Published Apr 12, 2007

I’ve recently become obsessed with steaming my vegetables. I realize this is not a particularly exciting revelation — but it’s like I’ve discovered an entire new method of cooking. I mean, it was always there, and I’d steamed before, but all of a sudden it’s actually delicious and wonderful.

Part of the change is in equipment. I got a set of Chinese steamers from Chef JoAnna two Christmases ago and, to be honest, never really used them. Well, last Christmas I got a wok, into which the steamers fit nicely. So now they’re fun to use! And the vegetables they turn out are delicious — tons of flavor.

I throw spices in the steaming water too, which is fun. A smashed clove of garlic always works well, as do black pepper, thyme, and cardamom. I wonder if I could add a little peanut oil and get any effect from that? It’s not water-soluble but maybe the droplets could carry some oil?

Or would that defeat the whole point of steaming? Probably.

I’ll have something interesting to say later, but, for the moment, I mean it when I say: try steaming. It’s tasty!


Steaming is the ONLY way to do asparagus and broccoli. Some other veggies (peppers, onions) seem to be stir-fry-only. But we haven’t tried your “spiced steam”… so maybe we’ll try again.

I dunno about that Vance — steaming works well for those, but I love grilled asparagus (a standard appetizer at middlebrow chains like Asqew Grill and Pasta Pomodoro), and I’m also keen on “shocked” broccoli — toss it in a large enough amount of water at a rolling boil that the water will keep boiling, then pull it out again and put it in ice water to halt the cooking process. Serve with a drizzle of olive oil, fresh lemon juice, and shaved parmesan.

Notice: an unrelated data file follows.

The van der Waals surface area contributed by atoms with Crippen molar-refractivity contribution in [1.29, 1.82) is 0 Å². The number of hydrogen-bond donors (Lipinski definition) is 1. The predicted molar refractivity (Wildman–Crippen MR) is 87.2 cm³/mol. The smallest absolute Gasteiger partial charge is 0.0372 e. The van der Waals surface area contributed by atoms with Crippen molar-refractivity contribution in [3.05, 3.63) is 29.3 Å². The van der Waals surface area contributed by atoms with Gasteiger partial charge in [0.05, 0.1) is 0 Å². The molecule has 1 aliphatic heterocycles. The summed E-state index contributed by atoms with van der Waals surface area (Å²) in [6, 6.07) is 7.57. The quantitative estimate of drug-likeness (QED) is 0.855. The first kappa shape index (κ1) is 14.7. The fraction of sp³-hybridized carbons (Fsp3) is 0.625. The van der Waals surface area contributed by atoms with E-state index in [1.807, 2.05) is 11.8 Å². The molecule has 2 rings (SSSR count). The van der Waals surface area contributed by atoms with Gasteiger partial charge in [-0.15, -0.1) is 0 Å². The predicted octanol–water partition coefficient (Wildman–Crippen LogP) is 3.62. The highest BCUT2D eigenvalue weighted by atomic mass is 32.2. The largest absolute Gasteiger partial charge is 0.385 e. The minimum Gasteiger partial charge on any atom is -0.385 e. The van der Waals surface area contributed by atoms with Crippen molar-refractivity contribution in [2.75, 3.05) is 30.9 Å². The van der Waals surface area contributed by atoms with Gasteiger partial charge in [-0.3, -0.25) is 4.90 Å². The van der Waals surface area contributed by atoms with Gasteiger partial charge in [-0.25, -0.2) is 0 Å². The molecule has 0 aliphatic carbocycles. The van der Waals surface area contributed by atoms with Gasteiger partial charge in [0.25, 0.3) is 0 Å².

But yeah, steaming is good. WAY better than boiling.

I omitted “for 30-60 seconds” from that cooking description… (I think this may also be called “blanching”, but “shocked” is a much more exciting word than “blanched”.)

Oh, definitely… for taste, nothing beats grilling. Which has always intrigued me — why does char taste so good? I guess evolution favored those cooked their meat, but char has no benefit, and is quite carcinogenic… so you would think that the amongst the “cookers”, those who did not like the taste of char would have the long-term advantage. Hmm… given average lifespan, cancer probably did not have time to be a major factor. Yea, that’s what I’m going with.

You’re probably right — some level of burnt is a sign that the meat is cooked, and people who can correctly assess doneness of meat will probably get sick less often and live longer. OTOH, carbon has very little nutritional value, so we’d become averse to that even without any carcinogenic effect.